Minister Ina Brandes attends a zdi lightsaber course

May MINT be with you!

What does science fiction have to do with MINT and what role does zdi play in it? Minister Ina Brandes was able to visit the zdi center Lippe.MINT convince of: In the Easter holiday course there "Build your own lightsaber“ The combination of science fiction and career orientation works really well!

The photo shows a group of people, including many students. Minister Ina Brandes is in the front center. She is holding a blue glowing lightsaber.
Participants of the zdi lightsaber course, including Amelie (centre), together with (from left to right): District Administrator Dr. Axel Lehmann, Minister Ina Brandes, Markus Rempe, Head of the Education District Lippe, Course Instructor Kai Lenski, Carsten Kießler, Head of the zdi network Lippe.MINT

What looks like a basic course in apprenticeships such as electrical engineering, cutting machine operator or electronics technician is actually a career-orientated holiday course. The course participants follow in the footsteps of their science fiction heroes and create their own lightsaber - not from crystals and power, but from metal and STEM!


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Tangible enthusiasm for technology

Minister Ina Brandes smiles broadly. She is holding a blue glowing lightsaber. Next to her is student Amelie, who is also smiling.

"I think the lightsaber course at zdi-Zentrum Lippe.MINT is a wonderful example of how you can get young people excited about technology in a playful way and with science fiction," says Ina Brandes, Minister for Culture and Science of North Rhine-Westphalia. Together with the NRW regional directorate of the Federal Employment Agency, the NRW Ministry of Science makes the course possible via the zdi-BSO-MINT funding program. This means that young people can take part in the course free of charge. Pupil Amelie, who was able to show Minister Brandes the various work steps on site, is also grateful for this. She is professionally interested in engineering and is therefore happy about the insights into technical product design: the course participants create a sketch of their very own lightsaber hilt and then implement it.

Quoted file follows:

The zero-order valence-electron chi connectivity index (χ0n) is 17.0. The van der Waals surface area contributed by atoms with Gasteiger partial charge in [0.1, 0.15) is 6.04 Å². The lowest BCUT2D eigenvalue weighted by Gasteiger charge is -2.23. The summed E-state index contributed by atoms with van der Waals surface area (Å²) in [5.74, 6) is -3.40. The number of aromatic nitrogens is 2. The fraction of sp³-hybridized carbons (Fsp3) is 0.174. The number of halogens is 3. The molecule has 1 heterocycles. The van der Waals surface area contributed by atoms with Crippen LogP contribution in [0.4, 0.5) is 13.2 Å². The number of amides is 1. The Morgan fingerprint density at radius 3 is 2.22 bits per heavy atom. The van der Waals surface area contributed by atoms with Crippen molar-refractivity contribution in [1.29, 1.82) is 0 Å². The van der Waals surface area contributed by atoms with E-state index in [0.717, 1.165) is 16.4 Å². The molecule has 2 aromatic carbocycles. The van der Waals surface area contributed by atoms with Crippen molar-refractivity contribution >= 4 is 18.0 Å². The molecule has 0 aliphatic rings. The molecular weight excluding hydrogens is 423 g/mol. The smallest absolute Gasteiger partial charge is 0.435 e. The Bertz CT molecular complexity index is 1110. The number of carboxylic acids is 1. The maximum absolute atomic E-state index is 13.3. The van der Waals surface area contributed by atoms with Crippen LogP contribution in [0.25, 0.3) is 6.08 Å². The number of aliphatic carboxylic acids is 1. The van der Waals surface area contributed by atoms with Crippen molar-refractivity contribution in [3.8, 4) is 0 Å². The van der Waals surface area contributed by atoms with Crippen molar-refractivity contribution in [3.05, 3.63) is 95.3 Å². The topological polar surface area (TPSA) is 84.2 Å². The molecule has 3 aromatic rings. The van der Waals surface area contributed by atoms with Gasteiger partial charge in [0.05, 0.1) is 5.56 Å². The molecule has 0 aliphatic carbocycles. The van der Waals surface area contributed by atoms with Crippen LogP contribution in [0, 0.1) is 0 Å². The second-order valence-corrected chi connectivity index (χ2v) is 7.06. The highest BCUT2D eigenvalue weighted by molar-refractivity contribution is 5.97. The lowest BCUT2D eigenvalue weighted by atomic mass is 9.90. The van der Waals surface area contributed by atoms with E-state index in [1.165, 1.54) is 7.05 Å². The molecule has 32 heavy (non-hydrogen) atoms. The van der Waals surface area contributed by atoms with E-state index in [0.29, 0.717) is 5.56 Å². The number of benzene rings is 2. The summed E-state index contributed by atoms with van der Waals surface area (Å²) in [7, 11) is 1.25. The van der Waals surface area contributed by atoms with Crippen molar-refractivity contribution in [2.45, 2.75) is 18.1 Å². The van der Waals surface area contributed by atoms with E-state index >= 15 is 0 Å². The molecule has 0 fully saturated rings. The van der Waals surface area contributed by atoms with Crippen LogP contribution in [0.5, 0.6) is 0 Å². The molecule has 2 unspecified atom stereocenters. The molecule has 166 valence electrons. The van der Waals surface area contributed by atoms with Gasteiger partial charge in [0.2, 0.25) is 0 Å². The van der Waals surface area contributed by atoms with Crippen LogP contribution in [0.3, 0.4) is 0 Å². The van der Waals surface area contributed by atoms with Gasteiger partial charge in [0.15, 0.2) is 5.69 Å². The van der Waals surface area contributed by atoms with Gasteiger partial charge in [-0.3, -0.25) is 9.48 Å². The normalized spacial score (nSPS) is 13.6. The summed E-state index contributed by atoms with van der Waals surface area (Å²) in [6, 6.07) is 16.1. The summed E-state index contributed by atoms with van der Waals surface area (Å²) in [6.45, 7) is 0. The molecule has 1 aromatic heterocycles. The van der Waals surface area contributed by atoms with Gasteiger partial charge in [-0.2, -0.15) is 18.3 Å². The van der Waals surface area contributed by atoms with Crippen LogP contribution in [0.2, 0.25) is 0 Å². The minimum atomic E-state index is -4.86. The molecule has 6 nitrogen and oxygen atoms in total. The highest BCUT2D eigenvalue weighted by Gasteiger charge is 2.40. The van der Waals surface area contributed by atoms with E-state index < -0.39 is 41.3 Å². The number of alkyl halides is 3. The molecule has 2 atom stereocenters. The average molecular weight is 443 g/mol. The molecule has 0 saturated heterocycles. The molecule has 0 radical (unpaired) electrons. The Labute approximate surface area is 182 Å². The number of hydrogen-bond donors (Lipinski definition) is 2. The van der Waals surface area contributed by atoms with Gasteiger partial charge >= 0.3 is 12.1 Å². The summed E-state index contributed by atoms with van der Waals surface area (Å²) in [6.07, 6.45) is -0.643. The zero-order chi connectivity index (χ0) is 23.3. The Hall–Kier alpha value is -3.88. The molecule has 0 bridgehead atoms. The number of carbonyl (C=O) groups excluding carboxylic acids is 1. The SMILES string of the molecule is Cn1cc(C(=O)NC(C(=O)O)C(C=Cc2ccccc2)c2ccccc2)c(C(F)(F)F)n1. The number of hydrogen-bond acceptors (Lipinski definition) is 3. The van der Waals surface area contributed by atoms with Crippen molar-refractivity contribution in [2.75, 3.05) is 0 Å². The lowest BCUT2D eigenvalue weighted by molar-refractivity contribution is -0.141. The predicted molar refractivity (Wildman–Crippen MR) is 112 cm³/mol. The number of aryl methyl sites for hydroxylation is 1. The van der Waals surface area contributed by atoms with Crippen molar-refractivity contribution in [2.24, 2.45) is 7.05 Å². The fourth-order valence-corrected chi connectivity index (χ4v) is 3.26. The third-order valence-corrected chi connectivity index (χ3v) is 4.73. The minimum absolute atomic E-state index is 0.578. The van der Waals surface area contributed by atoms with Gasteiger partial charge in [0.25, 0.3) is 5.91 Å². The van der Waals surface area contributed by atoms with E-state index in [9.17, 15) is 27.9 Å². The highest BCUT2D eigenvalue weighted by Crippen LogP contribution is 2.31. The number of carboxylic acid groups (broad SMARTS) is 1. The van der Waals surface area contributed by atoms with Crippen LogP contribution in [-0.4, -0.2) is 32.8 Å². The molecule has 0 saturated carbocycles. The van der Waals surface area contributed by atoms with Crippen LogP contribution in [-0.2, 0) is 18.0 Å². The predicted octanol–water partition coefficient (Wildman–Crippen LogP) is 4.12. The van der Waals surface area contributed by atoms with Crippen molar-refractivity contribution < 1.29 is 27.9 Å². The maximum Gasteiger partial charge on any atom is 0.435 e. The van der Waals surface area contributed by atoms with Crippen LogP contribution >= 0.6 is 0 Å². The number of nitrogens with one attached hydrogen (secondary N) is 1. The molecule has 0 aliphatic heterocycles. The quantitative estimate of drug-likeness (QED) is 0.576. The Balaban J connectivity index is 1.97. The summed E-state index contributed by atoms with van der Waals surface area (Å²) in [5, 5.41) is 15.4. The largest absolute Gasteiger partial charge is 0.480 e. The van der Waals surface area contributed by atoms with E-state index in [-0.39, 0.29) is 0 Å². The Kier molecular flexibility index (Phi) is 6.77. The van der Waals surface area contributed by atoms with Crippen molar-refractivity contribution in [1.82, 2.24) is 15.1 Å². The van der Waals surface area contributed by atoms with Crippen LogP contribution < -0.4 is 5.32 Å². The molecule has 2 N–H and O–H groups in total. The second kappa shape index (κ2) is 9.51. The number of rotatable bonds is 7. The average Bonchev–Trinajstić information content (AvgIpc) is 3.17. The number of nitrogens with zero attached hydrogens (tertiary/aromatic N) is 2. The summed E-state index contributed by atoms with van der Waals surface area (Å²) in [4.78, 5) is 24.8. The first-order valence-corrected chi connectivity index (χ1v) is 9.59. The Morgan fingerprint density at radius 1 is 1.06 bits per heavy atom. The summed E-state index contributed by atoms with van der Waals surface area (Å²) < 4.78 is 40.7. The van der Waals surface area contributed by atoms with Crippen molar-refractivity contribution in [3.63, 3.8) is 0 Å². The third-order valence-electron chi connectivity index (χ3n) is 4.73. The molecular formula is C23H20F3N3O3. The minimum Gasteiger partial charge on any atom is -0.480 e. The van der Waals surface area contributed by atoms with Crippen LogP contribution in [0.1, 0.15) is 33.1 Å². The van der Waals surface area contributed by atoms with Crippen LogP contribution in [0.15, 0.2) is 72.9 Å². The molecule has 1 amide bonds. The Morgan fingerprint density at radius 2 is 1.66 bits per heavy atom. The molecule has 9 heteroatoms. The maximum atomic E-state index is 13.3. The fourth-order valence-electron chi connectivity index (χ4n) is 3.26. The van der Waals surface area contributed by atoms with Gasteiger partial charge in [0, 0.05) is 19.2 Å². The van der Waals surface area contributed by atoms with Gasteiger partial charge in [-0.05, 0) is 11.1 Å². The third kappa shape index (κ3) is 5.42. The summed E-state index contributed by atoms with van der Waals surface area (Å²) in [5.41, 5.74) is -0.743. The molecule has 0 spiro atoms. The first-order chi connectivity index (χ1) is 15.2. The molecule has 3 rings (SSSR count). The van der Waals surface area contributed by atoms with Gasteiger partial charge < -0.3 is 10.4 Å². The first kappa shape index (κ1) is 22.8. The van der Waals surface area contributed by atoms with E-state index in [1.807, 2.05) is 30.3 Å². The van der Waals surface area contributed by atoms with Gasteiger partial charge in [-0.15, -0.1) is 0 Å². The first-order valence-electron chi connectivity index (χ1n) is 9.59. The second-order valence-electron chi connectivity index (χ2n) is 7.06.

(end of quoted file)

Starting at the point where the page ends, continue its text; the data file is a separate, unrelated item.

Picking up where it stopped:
From fiction to reality

Lightsabers already had a symbolic character in Star Wars. They should bring an air of honor to the Jedi Knights, for they are "Not as clumsy and as inaccurate as firearms. An elegant weapon from civilized days.” That's what Obi-Wan Kenobi calls the lightsaber he hands over to Luke Skywalker in Episode IV: A New Hope. The way the lightsaber is carried and wielded, how it feels in the hand and what is connected to the sword is correspondingly important. So the question "What would a 'real' lightsaber blade be made of?" seems to have less meaning than the question "How do I make my lightsaber unique?". Initially, an emotional aspect is in the foreground, which should facilitate access to practical knowledge.

Lightsaber learner

Carsten Kießler is also aware of this effect. The head of the zdi center Lippe.MINT remembers how the course came about: “The idea for the course came from my private passion for Star Wars, but also from the idea that you need a good learning medium to impart knowledge in a sustainable way can. With us, this learning medium is the lightsaber. And then you have to think: How can I implement a topic that interests young people in vocational training? Which job descriptions can I depict and how?”

Together with the "lightsaber learning medium", the knowledge acquired about production - from technical product design to machining and electronics to plastics processing - would be much more likely to be taken home. "We also use the method behind this idea very successfully in other projects, for example in the area of ​​3D printing," says Kießler. The zdi center Lippe.MINT has been offering the course since 2018 and is a pioneer in a lively exchange with other actors in the NRW-wide zdi community. In addition, course participants can MINTMACHCLUB.lip of the Lüttfeld vocational college to collect STEM points. In this ERDF-funded Project, you can collect MINT points from the age of four and redeem them for prizes. Schoolgirl Amelie can also get 25 points by taking part in the course.

The quality has to be right

In addition to a good learning medium and an exciting topic, the pedagogical concept must also be right, as media educator Kai Lenski knows. For nine years he has been making lightsabers as individual commissions in his "first Saberstore in Germany“ and was involved in the conception of the course from the very beginning. So that there is no conflict between expectations and reality, the course concept is adapted to the participants and there are always enough supervisors on site to be able to provide appropriate support.

“Some young people only realize how much work they have to put into the lightsaber during the course. Here we patiently guide so that in the end everyone gets exactly the lightsaber they had in mind,” says Lenski. A good quality of the lightsabers is also important in order to be able to embody the symbolic character that was so important to Obi-Wan Kenobi: "That's why our lightsabers are not just made of plastic, but solid, stable and valuable."

The photo shows a group of 15 young people with their brightly colored lightsabers.

The science behind lightsabers